of these sums as n → ∞).
However, we recognize the limit of Riemann
sums as a definite integral and so we have
the following definition.
19. DEFINITION OF VOLUME
Let S be a solid that lies between x = a
and x = b.
If the cross-sectional area of S in the plane Px,
through x and perpendicular to the x-axis,
is A(x), where A is a continuous function, then
the volume of S is:
n b
V lim  A( xi *) x  A( x) dx
x  a
i 1
20. When we use the volume formula
b
V   A( x)dx , it is important to remember
a
that A(x) is the area of a moving
cross-section obtained by slicing through
x perpendicular to the x-axis.
21. Notice that, for a cylinder, the cross-sectional
area is constant: A(x) = A for all x.
 So, our definition of volume gives:
b
V  A dx  A  b  a 
a
 This agrees with the formula V = Ah.
22. SPHERES Example 1
Show that the volume of a sphere
of radius r is
3
V  r .
4
3
23. SPHERES Example 1
If we place the sphere so that its center is
at the origin, then the plane Px intersects
the sphere in a circle whose radius, from the
Pythagorean Theorem,
2 2
y r  x
24. SPHERES Example 1
So, the cross-sectional area is:
2 2 2
A( x)  y  (r  x )
25. SPHERES Example 1
Using the definition of volume with a = -r and
b = r, we have:
r r
V  A( x) dx    r  x  dx 2 2
r r
r
2 2
2  (r  x ) dx (The integrand is even.)
0
3 r 3
 2 x   3 r 
2  r x   2  r  
 3 0  3
3
 r
4
3
26. The figure illustrates the definition of volume
when the solid is a sphere with radius r = 1.
 From the example, we know that the volume of
the sphere is 43  4.18879
 The slabs are circular cylinders, or disks.
27. The three parts show the geometric
n n
of the Riemann sums
2 2
 A( xi )x   (1  xi )x when n = 5, 10,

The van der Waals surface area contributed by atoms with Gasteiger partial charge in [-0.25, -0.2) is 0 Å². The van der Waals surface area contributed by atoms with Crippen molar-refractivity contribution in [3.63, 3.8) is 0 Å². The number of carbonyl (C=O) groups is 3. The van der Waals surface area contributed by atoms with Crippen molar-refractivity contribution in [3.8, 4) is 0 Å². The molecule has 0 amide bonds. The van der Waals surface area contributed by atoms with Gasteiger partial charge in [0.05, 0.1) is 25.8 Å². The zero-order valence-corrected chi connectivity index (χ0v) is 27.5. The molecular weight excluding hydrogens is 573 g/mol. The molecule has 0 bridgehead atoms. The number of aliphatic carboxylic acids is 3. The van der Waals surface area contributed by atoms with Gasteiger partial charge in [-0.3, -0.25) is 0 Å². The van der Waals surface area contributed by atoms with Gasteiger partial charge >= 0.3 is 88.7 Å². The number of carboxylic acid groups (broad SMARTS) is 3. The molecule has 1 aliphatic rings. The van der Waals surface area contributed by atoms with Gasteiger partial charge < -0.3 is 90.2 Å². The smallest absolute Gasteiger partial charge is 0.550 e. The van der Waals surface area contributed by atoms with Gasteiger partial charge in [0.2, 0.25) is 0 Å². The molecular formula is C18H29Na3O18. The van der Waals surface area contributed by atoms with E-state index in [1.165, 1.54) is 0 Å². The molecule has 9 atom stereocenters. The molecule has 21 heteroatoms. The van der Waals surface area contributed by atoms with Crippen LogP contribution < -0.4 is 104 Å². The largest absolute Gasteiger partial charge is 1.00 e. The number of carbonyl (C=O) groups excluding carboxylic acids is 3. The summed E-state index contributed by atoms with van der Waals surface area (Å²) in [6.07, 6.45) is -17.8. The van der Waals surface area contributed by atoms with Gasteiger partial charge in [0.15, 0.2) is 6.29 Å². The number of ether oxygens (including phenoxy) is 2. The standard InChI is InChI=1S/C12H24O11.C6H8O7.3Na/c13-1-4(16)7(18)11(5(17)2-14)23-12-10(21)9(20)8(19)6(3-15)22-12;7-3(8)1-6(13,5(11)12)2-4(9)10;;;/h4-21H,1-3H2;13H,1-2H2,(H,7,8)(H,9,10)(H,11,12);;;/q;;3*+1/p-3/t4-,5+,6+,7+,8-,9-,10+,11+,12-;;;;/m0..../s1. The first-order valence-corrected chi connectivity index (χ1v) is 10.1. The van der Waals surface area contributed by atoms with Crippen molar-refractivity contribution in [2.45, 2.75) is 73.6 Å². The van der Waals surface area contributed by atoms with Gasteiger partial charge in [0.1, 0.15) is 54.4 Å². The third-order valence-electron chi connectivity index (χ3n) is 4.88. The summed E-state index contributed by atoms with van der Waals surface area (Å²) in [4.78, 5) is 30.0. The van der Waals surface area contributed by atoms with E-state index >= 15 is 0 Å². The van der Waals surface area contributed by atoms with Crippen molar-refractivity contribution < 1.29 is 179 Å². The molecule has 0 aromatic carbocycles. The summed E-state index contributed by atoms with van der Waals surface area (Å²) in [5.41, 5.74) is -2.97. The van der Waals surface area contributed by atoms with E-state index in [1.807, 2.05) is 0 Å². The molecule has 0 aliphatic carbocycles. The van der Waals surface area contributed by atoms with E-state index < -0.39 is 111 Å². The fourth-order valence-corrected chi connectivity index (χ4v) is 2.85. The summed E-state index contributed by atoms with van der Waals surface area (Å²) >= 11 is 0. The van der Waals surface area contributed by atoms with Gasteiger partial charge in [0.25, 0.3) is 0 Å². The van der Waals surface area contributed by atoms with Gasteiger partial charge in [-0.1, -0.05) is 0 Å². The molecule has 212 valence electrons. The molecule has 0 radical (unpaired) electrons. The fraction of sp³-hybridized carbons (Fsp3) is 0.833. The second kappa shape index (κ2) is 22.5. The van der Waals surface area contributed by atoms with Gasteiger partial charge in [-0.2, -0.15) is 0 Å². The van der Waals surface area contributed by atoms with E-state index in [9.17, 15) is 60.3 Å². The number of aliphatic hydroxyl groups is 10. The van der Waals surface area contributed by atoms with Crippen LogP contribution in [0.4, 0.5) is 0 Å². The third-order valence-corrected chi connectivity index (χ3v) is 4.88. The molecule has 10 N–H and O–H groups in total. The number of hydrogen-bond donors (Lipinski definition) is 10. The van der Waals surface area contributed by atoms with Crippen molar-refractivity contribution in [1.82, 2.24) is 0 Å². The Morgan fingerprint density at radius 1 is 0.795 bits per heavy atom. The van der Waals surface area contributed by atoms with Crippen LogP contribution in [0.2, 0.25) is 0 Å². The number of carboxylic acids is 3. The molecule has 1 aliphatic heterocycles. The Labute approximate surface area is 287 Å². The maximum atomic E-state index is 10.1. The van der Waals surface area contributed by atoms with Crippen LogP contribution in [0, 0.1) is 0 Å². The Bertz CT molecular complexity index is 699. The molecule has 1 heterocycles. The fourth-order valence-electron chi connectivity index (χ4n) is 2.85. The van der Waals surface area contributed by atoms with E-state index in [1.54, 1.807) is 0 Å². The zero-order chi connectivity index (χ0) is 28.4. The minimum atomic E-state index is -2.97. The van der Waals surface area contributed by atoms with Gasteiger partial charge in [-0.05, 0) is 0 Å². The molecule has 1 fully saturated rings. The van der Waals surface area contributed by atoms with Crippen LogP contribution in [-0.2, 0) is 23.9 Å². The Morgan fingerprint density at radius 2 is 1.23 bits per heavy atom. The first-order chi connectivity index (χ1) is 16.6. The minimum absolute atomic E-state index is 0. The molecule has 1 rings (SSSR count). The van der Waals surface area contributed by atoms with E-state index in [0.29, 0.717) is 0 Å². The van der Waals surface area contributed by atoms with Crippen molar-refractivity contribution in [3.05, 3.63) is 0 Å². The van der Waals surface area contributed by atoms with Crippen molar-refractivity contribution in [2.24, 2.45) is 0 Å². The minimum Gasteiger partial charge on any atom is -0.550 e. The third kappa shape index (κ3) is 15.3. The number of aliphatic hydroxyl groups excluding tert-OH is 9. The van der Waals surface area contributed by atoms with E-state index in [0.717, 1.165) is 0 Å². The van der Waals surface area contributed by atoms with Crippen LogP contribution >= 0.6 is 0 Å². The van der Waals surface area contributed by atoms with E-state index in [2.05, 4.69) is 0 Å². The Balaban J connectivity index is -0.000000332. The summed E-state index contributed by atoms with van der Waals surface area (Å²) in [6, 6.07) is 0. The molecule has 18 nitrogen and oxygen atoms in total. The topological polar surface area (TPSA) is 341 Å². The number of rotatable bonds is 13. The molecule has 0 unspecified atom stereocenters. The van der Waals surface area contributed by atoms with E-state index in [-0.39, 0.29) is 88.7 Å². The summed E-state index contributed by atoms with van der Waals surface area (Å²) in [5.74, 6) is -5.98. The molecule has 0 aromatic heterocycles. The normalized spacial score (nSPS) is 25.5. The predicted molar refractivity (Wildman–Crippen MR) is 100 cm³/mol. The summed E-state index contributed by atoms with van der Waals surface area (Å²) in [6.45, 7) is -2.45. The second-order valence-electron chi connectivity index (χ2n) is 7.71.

i 1 i 1
and 20 if we choose the sample points xi*
to be the midpoints xi .
28. Notice that as we increase the number
of approximating cylinders, the corresponding
Riemann sums become closer to the true
29. VOLUMES Example 2
Find the volume of the solid obtained by
rotating about the x-axis the region under
the curve y  x from 0 to 1.
Illustrate the definition of volume by sketching
a typical approximating cylinder.
30. VOLUMES Example 2
The region is shown in the first figure.
If we rotate about the x-axis, we get the solid
shown in the next figure.
 When we slice through the point x, we get a disk
with radius x .
31. VOLUMES Example 2
The area of the cross-section is:
A( x)  ( x ) 2  x
The volume of the approximating cylinder
(a disk with thickness ∆x) is:
A( x)x  xx
32. VOLUMES Example 2
The solid lies between x = 0 and x = 1.
1
So, its volume is: V A( x)dx
0
1
 xdx
0
2 1
x  
  
2 0 2
33. VOLUMES Example 3
Find the volume of the solid obtained
by rotating the region bounded by y = x3,
Y = 8, and x = 0 about the y-axis.
34. VOLUMES Example 3
As the region is rotated about the y-axis, it
makes sense to slice the solid perpendicular
to the y-axis and thus to integrate with
respect to y.
 Slicing at height y,
we get a circular